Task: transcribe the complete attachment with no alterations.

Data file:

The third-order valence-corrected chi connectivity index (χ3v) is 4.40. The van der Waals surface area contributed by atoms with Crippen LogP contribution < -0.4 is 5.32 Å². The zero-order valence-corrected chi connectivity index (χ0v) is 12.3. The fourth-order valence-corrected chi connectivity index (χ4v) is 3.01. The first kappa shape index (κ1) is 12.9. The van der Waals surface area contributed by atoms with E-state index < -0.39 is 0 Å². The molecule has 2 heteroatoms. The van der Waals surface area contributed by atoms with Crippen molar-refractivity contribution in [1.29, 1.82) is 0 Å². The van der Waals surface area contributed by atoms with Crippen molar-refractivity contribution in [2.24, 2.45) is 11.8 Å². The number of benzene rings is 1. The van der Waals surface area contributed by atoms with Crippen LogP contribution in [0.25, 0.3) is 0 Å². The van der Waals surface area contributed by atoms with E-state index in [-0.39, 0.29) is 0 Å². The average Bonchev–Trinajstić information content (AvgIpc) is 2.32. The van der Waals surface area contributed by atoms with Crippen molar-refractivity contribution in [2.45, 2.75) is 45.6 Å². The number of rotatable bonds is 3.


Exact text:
The third-order valence-corrected chi connectivity index (χ3v) is 4.40. The van der Waals surface area contributed by atoms with Crippen LogP contribution < -0.4 is 5.32 Å². The zero-order valence-corrected chi connectivity index (χ0v) is 12.3. The fourth-order valence-corrected chi connectivity index (χ4v) is 3.01. The first kappa shape index (κ1) is 12.9. The van der Waals surface area contributed by atoms with E-state index < -0.39 is 0 Å². The molecule has 2 heteroatoms. The van der Waals surface area contributed by atoms with Crippen molar-refractivity contribution in [1.29, 1.82) is 0 Å². The van der Waals surface area contributed by atoms with Crippen molar-refractivity contribution in [2.24, 2.45) is 11.8 Å². The number of benzene rings is 1. The van der Waals surface area contributed by atoms with Crippen LogP contribution in [0.25, 0.3) is 0 Å². The van der Waals surface area contributed by atoms with E-state index in [-0.39, 0.29) is 0 Å². The average Bonchev–Trinajstić information content (AvgIpc) is 2.32. The van der Waals surface area contributed by atoms with Crippen molar-refractivity contribution in [2.45, 2.75) is 45.6 Å². The number of rotatable bonds is 3.